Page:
Following the storm merger and consolidation of the mesocyclone around 2105 UTC, w and ζ in the El Reno storm increased (Figs. 9 and 15), as the El Reno storm’s NSV regained access to relatively uncontaminated, buoyant near-surface air in the inflow sector (Fig. 10d). Allowing for some variability owing to rear-flank internal surges (e.g., Lee et al. 2012), the cold pool of the merged storm (Figs. 10c,d) was similar in temperature and structure to the El Reno storm’s premerger cold pool, probably because of the immaturity of the merging storm. The vortex associated with tornado B2 became vertically stacked (Fig. 11f), and ζ in its NSV reached nearly 0.05 s−1 (Fig. 9a). Vortex stretching, a result of the intensifying updraft in the El Reno storm, was primarily responsible for the increase in low-level vorticity during this period (Fig. 15a).
High spatiotemporal resolution PAR observations of the 24 May 2011 El Reno, Oklahoma, tornadic storm were assimilated into a numerical cloud model using an ensemble data assimilation technique, generating three-dimensional kinematic and thermodynamic analyses of the storm every 1 min at 1-km horizontal resolution from 2000 to 2130 UTC. Derived products generated from the ensemble mean analyses were corroborated by independent observations (Figs. 6 and 7), lending confidence that the analyses are robust.
The rapid, 1-min update time of the PAR observations and concurrent data assimilation cycling (Fig. 5) enabled the analysis, association, and tracking of features that would not have been possible with conventional, ~5-min WSR-88D volume scans (e.g., Lee et al. 2006b) and similarly frequent analyses. In particular, we were able to verify qualitatively the model representation of the storm and vortex passage over a surface station with 1-min observations (Fig. 7), examine the minute-by-minute evolution of updrafts and vortices (Fig. 9), and diagnose the consolidation of multiple MLUs and splitting and merging midlevel vorticity maxima (Figs. 11 and 14). We were also able to automatically associate storms, updrafts, and vortices between analysis times using the enhanced watershed object identification and NEW tracking algorithms (Figs. 8 and 13). These results clearly demonstrate the value added to analyses of rapidly evolving convective storms through the collection and assimilation of rapid radar volume updates.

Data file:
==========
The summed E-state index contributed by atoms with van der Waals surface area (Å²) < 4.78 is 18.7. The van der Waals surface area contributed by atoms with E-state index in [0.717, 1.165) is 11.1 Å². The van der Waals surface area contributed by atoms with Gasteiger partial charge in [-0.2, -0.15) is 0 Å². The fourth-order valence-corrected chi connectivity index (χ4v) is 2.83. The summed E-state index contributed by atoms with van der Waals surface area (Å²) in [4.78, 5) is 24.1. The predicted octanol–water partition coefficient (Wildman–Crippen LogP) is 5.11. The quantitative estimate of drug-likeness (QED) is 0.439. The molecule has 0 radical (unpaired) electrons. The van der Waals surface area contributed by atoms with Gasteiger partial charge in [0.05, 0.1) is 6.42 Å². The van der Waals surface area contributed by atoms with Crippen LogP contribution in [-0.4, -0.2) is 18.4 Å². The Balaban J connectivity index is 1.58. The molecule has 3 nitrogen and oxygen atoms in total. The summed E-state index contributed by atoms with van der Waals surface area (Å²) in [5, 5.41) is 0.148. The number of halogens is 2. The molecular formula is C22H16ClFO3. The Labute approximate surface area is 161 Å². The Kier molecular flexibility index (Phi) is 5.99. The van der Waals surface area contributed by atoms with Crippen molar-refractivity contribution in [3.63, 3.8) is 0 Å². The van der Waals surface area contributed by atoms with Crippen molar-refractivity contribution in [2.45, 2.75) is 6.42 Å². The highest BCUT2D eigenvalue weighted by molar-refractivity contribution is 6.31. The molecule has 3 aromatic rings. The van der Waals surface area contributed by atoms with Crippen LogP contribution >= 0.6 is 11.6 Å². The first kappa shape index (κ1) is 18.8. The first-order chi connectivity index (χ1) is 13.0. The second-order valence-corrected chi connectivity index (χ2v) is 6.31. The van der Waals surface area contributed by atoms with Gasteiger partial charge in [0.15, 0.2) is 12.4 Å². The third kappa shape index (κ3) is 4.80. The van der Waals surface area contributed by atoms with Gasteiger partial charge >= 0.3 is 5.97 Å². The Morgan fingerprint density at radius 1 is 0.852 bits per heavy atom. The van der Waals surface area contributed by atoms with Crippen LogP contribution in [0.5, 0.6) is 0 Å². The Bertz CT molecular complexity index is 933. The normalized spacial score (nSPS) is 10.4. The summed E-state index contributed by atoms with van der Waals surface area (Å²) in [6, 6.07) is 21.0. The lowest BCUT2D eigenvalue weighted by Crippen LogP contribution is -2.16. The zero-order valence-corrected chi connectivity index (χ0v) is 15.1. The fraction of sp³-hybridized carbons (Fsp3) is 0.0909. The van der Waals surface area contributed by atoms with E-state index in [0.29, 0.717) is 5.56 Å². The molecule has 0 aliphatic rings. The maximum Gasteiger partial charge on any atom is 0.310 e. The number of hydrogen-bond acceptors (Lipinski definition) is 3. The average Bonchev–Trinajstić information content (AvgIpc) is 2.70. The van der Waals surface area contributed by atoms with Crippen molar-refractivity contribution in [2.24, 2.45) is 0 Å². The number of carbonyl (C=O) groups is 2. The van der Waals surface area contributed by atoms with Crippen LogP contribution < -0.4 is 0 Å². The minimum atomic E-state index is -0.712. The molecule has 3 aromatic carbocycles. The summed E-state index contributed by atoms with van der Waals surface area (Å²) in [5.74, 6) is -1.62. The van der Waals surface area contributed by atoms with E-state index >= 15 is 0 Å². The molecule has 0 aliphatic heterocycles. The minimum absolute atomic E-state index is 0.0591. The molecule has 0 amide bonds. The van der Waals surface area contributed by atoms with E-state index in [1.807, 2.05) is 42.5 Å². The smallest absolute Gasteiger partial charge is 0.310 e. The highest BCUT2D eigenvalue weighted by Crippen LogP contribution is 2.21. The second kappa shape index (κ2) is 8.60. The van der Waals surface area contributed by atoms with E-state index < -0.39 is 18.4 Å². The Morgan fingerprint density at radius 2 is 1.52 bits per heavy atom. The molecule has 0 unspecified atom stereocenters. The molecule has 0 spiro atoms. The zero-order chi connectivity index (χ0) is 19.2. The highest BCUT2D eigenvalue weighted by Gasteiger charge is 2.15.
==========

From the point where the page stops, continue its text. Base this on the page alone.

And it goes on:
We conclude with high confidence that the storm merger (2055–2105 UTC) did not cause the handoff between tornadoes B1 and B2 (2046–2050 UTC), not least because the latter preceded the former by five or more minutes. The handoff was associated with a split and rearward motion of part of the MLM, in accordance with models of occluding midlevel mesocyclone cycling put forth by Burgess et al. (1982), Dowell and Bluestein (2002b), Adlerman and Droegemeier (2005), Beck et al. (2006), and French et al. (2008), among others.
The El Reno storm merger process did not conform clearly to either of the merger models posited by Lee et al. (2006b) or Wurman et al. (2007) (Fig. 1); additional mechanisms were also at work. In particular, the collisions between the inbound (with respect to the El Reno storm) outflow boundary from the merging storm and the El Reno storm’s gust fronts generated additional updraft pulses. The El Reno storm’s updraft weakened in the minutes leading up to the merger (Fig. 9a; Lindsey and Bunkers 2005), and at least three separate updrafts merged into it over the 10-min merger process. In addition, a bridging midlevel updraft appears to have tilted preexisting horizontal vorticity between the El Reno storm and the merging storm, generating a new, small MLM. This new MLM eventually merged with and augmented the MLM already present in the El Reno storm (Fig. 14).
We speculate that the El Reno storm merger event may not be representative of mergers between a tornadic and nontornadic storm, for two primary reasons. First, the details uncovered here are suggestive of a complex series of interactions between several dynamical features. Second, mergers between tornadic and nontornadic storms have been associated with a range of outcomes, including the demise of the tornadic storm. It seems likely that similar studies of additional storm merger events will need to be analyzed before a generalized conceptual model (or models) of such interactions can be synthesized.
This work was supported by a National Research Council Research associateship awarded to the first author. Funding was provided by NOAA/Office of Oceanic and Atmospheric Research under NOAA–University of Oklahoma Cooperative Agreement NA11OAR4320072, U.S. Department of Commerce. Manual dealiasing and quality control of the NWRT PAR data were performed by Brandon Smith and Lamont Bain (students of Kevin Manross), and Dr. Michael French. We are particularly indebted to Dr. Valliappa Lakshmanan for his assistance in implementing the enhanced watershed and NEW tracking algorithms. Dr. Lakshmanan, Dr. Patrick Skinner, and two additional anonymous reviewers kindly suggested improvements to this manuscript. Oklahoma Mesonet data with 1-min time resolution were provided by Dr. Kevin Kloesel, Dr. Chris Fiebrich, and Cindy Luttrell. Dr. Daniel T. Dawson II contributed the code to plot the ensemble vortex swath. Dr. Ryan Hastings, Dave Priegnitz, David Andra, Don Burgess, Andrew MacKenzie, and Jaret Rogers provided helpful discussion.